Indian Run Hills is a small park that along the Scioto River. This park has a small creek running through it that has eroded the land. The creek has formed a valley which exposed the bedrock of the area. There is flat land where plants are going but along the bedrock there are little to no plants growing. The trees form a canopy with underneath small shrubs and plants.


Poison Ivy is one of the most well poison plants, if people do not know what it looks like they at least know its affects on the body. There are features of poison ivy that can help identify it. The most well known feature is the three leaves with pointed tips, can be smooth or toothed edges but are not serrated. The leaves look like droops and the middle leaf is the largest. In the summer the leaves are dark green and in fall the leaves turn red or yellow. The vines are woody with hairy roots that have the ability to climb up trees or other surfaces. The fruit of poison ivy white and or bright yellow.

How to Identify, Remove, and Treat Poison Ivy

Tilia Americana or commonly known as Basswood which is part of the Linden family. This North American tree can grow up to 125 feet tall with a large canopy. The leaves are simple, alternative, and vary in size and shape. The bark in grayish brown with thick ridges. The tree forms cream colored clusters that droop which bloom in May to June. The fruit is a nut that usually has two seeds.

Coefficients of Conservatism: 6

40.1015, -83.12006

Celtis Occidentalis or commonly known as Hackberry, part of the Cannabaceae family. A native tree species to Northern America. Grows up to 80 feet tall and has a large canopy. The leaves are alternative, ovoid, serrated, and green. The flowers start blooming shortly after leaves start growing. The fruit is a berry that is a common food source for animals. The tree grows best in low sunlight areas with sandy loam soils.

Coefficients of Conservatism: 4

40.10097, -83.12016

Pyrus Calleryana or commonly known as Callery Pear, which is a Rosaceae family. This a non-native and invasie shurb species can from Asia. The shurb can grow up to 50 feet tall. The leaves are alternative, simple, shiny with slight teeth. Flowers in early spring even before the leaves start growing. The fruit is a drupe that is 0.5 inches around. This plant can grow in many soils and out compete other species.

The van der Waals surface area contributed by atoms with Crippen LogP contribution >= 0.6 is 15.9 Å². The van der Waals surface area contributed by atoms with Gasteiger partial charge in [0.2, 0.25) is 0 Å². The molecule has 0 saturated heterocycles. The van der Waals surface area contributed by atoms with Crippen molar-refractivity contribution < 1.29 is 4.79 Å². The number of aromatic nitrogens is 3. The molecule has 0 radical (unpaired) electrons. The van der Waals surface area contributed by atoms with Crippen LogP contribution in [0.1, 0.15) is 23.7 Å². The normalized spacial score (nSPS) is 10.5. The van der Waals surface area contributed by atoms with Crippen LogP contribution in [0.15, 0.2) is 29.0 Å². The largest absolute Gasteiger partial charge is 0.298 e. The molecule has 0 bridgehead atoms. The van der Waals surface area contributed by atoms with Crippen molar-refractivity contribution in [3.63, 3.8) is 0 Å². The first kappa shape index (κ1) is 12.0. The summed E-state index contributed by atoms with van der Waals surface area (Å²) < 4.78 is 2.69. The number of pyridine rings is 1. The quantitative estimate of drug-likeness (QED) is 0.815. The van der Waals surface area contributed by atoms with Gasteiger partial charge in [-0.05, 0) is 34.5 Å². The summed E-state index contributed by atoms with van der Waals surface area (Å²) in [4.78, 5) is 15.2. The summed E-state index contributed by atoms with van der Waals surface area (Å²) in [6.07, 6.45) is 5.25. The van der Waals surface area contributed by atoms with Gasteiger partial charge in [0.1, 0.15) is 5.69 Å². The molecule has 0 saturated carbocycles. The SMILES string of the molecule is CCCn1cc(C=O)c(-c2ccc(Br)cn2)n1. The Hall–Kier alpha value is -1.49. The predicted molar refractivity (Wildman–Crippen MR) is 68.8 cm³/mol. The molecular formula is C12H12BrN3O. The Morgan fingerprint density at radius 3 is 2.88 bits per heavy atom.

Coefficients of Conservatism: 0

40.10068, -83.12095

Lonicera Morrowii and commonly known as Morrow’s Honeysuckle, which is Caprifoliaceae family. A non-native from Asia and now invading North America. The shurb can grow up to 7 feet tall and the pith is hollow. The leaves are opposite and they are hairy underneath. The flowers are paired, borne from leaf axils, white, tubular with five separate petal lobes. The plant blooms in early spring with the fruit being reddish orange drupes.

Coefficients of Conservatism: 0

40.10078, -83.1208

Monarda Fistulosa and commonly known as Wild Bergamont which is part of the Lamiaceae, the mint family. The plant an grow up to four feet. The flower blooms in July to September. The flower is lavender in color. The plant flower does not need a lot of shade or water so it can grow in many locations.

Coefficients of Conservatism: 3

40.1012, -83.1207

Barbarea vulgaris or commonly known as Yellow Rocketcress which is part of the Brassicaceae family. This is an invasive species that can be found in almost every state and much of southern Canada. The plant can grow up to four feet tall with four yellow petals. The flower starts to bloom in spring spring. The leaves are alternative that grow about 20cm. The flower has six stamen that are 4mm long. The fruit are achene and have the ability to disperse long distances. The inflorescence is raceme.

Coefficients of Conservatism: 0

40.0975, -83.1095